To the Editor,
Since they were not adequately consulted and accommodated, it’s no wonder Hupacasath First Nations petitioned Canada’s court prior to government ratifying the Foreign Investment Promotion and Protection Agreement (FIPA) with China.
Incredibly, it seems colonial attitudes still reign.
First Nations know, as history teaches, that “most treaties have been characterized by insufficient compensation for land conveyed” (A Layperson’s Guide To Treaty Rights in Canada, Daniel J. Kuhlen, University of Saskatchewan Native Law Centre, 1985).
Example: the Toquaht First Nations experience with the Toquaht Bay marina campground and boat launch which, even though acquired through treaty negotiations …. turned out to be a raw deal with contaminated soil.
With all due respect, Chief Justice Paul Crampton’s Aug.26th ruling against the Hupacasath Nations’ legal challenge—stating how “the potential adverse impacts (of FIPA) are speculative in nature” (Alberni Valley News, Aug.29)—makes no sense.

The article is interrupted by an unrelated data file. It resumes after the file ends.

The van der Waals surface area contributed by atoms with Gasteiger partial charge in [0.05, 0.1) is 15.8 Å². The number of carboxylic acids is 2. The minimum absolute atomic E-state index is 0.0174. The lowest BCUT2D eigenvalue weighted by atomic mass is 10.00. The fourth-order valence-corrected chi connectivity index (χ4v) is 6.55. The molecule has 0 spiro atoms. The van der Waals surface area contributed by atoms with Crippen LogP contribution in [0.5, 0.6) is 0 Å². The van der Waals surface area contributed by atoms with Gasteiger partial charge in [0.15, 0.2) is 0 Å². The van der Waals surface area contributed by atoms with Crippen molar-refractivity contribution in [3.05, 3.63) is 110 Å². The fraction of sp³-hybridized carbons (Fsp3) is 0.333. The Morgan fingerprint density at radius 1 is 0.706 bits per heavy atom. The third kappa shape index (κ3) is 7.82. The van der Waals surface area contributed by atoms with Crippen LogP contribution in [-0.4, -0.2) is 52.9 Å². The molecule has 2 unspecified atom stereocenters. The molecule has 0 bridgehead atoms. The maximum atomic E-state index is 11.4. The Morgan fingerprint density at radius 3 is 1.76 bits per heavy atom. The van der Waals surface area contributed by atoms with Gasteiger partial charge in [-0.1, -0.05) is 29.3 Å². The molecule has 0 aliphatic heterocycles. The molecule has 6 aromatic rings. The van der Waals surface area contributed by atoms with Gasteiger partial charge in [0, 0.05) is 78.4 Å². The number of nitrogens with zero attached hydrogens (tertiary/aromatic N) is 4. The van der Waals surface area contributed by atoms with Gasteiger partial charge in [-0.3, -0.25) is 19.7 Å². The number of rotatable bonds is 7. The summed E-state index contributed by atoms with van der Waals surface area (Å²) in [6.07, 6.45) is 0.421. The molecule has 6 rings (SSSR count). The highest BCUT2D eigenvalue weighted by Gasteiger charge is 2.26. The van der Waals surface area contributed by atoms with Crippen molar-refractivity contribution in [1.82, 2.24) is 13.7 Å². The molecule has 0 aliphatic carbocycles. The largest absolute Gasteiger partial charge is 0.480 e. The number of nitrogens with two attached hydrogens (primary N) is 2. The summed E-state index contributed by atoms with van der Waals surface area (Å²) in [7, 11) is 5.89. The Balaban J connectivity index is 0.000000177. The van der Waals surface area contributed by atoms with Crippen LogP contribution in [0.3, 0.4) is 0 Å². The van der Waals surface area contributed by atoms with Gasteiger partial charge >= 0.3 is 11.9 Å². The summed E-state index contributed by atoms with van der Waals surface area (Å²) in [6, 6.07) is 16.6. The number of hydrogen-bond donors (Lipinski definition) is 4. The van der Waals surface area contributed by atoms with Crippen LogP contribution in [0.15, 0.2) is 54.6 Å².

As a “business risk in hope of gain”, FIPA is the very definition of “speculation” according to the Merriam-Webster dictionary, which means any potential positive impacts are just as “speculative in nature” as any negative ones.
Business and development is speculative, which is why all parties affected must be consulted and accommodated.